The Heart for Women Act 2006 is a 3-part approach of reducing heart related mortality rates among women. The three parts of this approach are Education, Screening and Analysis and Research. Under the education part, the bill authorizes the Department of Health and Human Services to educate all the health professionals and older women alike on the care, diagnosis, treatment and prevention of heart diseases and stroke specific and unique to women. This is so because the issue of heart diseases disease and stroke are gender specific in complications and technicalities and kill more women each year than men.
The proposed solution is therefore legal in that it is supported by the education part of the Heart for Women Act 2006 in which all health professionals which may as well include the medical students in the medical schools are taught on the care, diagnosis, treatment and prevention of heart diseases and stroke specific and unique to women. Therefore, since this proposed solution is legal, its implementation will be the absolute mandate of the Department of Health and Human Services to ensure that all the medical schools enact this issue in their curriculum (Heart for Women Act, 2006).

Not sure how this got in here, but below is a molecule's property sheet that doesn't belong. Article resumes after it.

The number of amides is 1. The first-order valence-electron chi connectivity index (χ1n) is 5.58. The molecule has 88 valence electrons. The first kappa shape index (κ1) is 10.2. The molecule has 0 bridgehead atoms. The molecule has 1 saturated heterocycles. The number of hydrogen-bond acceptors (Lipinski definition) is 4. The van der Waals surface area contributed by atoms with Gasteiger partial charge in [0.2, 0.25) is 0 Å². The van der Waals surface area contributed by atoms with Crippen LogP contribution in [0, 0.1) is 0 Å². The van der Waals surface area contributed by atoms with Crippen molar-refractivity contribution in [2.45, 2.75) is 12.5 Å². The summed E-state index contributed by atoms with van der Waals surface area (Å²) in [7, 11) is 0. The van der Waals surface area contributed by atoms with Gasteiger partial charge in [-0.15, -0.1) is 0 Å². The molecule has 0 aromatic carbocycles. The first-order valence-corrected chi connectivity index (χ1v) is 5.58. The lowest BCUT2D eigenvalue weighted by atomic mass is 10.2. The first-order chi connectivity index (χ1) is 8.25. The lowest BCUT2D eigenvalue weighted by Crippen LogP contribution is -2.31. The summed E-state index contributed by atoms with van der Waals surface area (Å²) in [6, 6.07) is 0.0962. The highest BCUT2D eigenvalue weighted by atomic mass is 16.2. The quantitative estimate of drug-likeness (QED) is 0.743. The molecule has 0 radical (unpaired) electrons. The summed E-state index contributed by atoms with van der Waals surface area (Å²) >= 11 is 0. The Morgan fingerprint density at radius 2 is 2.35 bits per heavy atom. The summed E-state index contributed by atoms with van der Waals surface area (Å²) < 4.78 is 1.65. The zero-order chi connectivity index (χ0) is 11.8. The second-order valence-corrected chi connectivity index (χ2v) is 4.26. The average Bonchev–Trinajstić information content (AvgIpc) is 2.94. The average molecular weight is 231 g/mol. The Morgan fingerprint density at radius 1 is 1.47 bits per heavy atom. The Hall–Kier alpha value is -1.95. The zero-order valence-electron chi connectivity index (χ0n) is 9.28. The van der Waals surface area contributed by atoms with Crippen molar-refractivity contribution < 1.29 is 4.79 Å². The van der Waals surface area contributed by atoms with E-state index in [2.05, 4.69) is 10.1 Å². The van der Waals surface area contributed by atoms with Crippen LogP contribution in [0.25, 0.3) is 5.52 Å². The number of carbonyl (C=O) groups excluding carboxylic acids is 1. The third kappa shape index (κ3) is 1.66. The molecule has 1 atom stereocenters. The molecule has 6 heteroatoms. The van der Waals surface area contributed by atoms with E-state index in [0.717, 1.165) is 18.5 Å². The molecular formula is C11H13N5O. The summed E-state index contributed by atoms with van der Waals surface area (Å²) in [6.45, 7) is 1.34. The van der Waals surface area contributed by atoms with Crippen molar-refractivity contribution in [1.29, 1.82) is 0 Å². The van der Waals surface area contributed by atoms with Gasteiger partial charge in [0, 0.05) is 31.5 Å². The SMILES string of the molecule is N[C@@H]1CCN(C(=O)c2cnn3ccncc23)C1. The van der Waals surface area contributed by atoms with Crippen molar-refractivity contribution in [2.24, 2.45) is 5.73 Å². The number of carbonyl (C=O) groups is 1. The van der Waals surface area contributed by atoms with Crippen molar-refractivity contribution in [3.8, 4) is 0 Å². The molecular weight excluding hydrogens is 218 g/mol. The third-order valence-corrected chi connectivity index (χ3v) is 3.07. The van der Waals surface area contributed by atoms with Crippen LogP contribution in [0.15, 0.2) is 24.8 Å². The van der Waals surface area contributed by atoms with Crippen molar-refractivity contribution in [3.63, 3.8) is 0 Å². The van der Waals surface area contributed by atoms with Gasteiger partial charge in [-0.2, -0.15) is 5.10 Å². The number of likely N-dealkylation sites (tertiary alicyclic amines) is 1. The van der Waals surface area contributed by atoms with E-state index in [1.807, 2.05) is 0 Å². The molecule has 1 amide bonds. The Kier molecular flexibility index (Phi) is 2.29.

The solution will also affect the Heart for Women Act 2006 in that if the medical schools have to observe mandatory curriculum on heart diseases diagnosis and care customized to women as opposed to the general approach. The research conducted by these students and other medical professionals on heart diseases and if the research is being reported to the federal government it has to be gender-specific. Finally, the solution will also ensure that these students in the medical schools are taught about the Screening of heart diseases and stroke.
According to the Heart for Women Act 2006 there is authorization for the expansion of the Center for Disease Control and Prevention’s WISEWOMAN (Well-Integrated Screening and Evaluation for Women Across the Nation) program which will ensure that the heart disease and stroke screening is available to the low-income uninsured women for free. Therefore, the state government in collaboration with the Center for Disease Control and Prevention are to be affected by the proposed solution in that they will fight for the introduction of the WISEWOMAN program in Florida if it doesn’t exist.